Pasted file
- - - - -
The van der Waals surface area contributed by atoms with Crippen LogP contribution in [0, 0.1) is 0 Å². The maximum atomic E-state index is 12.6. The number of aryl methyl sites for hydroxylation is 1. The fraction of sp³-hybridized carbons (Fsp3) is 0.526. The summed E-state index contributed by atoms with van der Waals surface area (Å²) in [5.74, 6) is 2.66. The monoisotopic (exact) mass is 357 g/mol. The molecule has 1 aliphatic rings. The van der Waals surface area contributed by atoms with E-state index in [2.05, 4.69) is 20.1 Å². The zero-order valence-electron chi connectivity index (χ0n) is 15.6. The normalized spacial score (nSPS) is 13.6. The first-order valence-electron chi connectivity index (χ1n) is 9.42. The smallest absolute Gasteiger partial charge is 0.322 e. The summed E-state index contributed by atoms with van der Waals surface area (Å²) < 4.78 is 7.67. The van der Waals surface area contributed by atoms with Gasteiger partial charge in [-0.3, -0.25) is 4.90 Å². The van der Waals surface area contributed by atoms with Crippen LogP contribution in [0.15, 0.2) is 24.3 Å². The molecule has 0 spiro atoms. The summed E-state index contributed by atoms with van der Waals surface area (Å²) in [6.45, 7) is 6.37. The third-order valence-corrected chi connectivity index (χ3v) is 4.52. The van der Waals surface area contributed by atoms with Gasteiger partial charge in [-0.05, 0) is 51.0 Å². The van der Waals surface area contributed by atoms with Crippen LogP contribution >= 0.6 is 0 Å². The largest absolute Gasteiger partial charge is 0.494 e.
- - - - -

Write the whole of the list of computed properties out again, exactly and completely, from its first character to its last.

The van der Waals surface area contributed by atoms with Crippen LogP contribution in [0, 0.1) is 0 Å². The maximum atomic E-state index is 12.6. The number of aryl methyl sites for hydroxylation is 1. The fraction of sp³-hybridized carbons (Fsp3) is 0.526. The summed E-state index contributed by atoms with van der Waals surface area (Å²) in [5.74, 6) is 2.66. The monoisotopic (exact) mass is 357 g/mol. The molecule has 1 aliphatic rings. The van der Waals surface area contributed by atoms with E-state index in [2.05, 4.69) is 20.1 Å². The zero-order valence-electron chi connectivity index (χ0n) is 15.6. The normalized spacial score (nSPS) is 13.6. The first-order valence-electron chi connectivity index (χ1n) is 9.42. The smallest absolute Gasteiger partial charge is 0.322 e. The summed E-state index contributed by atoms with van der Waals surface area (Å²) < 4.78 is 7.67. The van der Waals surface area contributed by atoms with Gasteiger partial charge in [-0.3, -0.25) is 4.90 Å². The van der Waals surface area contributed by atoms with Crippen LogP contribution in [0.15, 0.2) is 24.3 Å². The molecule has 0 spiro atoms. The summed E-state index contributed by atoms with van der Waals surface area (Å²) in [6.45, 7) is 6.37. The third-order valence-corrected chi connectivity index (χ3v) is 4.52. The van der Waals surface area contributed by atoms with Gasteiger partial charge in [-0.05, 0) is 51.0 Å². The van der Waals surface area contributed by atoms with Crippen LogP contribution >= 0.6 is 0 Å². The largest absolute Gasteiger partial charge is 0.494 e.